Tuck in your boots!

Blousers suck. They pop off, roll out, cut off circulation, take time and skill to configure each morning (neither of which I have for blousers) and when they do work, they ride up the leg exposing your socks. Tucking in or tying the pant leg lanyards (for lack of a better word) is another option for keeping your pant legs looking up to standard, but inevitably the pant legs pop loose and you have "snakes" spring forth from your boots. Fortunately, early on in my career I read those old Ranger Rick digest books and found a cool little trick that has kept me from screwing around with my pant legs every 5 minutes.

The guy who created boot blousers (and the guy who enforced their use on utility uniforms initially) aught to be shot for treason, especially when a better solution is just too easy. All you need to do is take the pant leg lanyards, remove the knot in each one, and sewing the two ends together to create a stirrup. Strap it under your ankle before putting your foot in the boot and once it's tied off, it doesn't matter if your crawling around the subfloor plenum all day or bounding through the woods; your pants will no longer pop out of your boots. Bugs will no longer make unwelcome visits to your groin via the pant leg and you'll no longer face the embarrassment of a SGM pointing out "snakes in your boots".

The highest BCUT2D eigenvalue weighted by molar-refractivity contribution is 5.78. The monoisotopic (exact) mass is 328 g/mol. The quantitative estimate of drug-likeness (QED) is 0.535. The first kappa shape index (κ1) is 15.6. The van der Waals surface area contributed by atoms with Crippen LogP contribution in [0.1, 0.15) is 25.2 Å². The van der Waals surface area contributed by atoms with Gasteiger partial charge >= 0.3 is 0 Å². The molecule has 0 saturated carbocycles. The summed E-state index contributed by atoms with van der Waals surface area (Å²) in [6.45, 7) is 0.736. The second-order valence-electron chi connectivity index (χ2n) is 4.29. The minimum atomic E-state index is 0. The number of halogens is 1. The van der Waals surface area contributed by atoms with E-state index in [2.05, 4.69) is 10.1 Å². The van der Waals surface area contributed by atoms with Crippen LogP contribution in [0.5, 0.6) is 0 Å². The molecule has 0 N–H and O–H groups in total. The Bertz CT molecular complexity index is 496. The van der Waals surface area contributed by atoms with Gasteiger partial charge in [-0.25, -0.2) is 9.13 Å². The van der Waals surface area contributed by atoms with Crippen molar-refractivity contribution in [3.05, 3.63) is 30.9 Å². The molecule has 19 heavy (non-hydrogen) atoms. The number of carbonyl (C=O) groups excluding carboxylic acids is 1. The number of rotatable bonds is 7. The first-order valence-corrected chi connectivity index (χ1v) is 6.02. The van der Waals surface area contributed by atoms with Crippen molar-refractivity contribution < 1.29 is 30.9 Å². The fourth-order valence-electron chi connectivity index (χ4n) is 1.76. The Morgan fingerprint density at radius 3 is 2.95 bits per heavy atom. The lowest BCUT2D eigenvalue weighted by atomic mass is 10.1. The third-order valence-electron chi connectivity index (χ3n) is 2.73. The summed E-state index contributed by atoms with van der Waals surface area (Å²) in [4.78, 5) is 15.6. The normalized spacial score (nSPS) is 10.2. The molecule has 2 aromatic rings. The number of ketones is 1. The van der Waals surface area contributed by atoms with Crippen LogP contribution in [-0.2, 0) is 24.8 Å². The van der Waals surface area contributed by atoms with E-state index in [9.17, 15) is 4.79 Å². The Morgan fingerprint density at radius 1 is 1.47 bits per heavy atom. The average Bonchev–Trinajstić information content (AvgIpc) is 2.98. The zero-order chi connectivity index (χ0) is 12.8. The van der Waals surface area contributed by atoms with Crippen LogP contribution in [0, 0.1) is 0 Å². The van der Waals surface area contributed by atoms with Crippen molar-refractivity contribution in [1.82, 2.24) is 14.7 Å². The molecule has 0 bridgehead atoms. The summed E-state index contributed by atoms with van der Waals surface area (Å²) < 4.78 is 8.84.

It's important that you take the knots out before sewing. I use to tie the ends under my feet (because I was too lazy to sew), but then I was stuck with an uncomfortable knot digging in the arch of my foot all day. I ended up sewing a couple of my DCUs while deployed, didn't take long. When I got issued ACUs, I had Commando's at FBGA sew up each pant leg for about $3 a pair. The biggest draw back to this pant leg configuration is Heat CAT V configuration. You have to take your boots off to unblouse them.

As an added bonus in this posting, I'll add another small but related trick: Tie an over hand knot on each end of a laced boot string. This will keep the strings from slipping back through the eyelets and save you a couple seconds when putting on your boots. Sure, it's only a couple seconds, but in most situations in the military, those seconds can be vital.

Tie off your boots!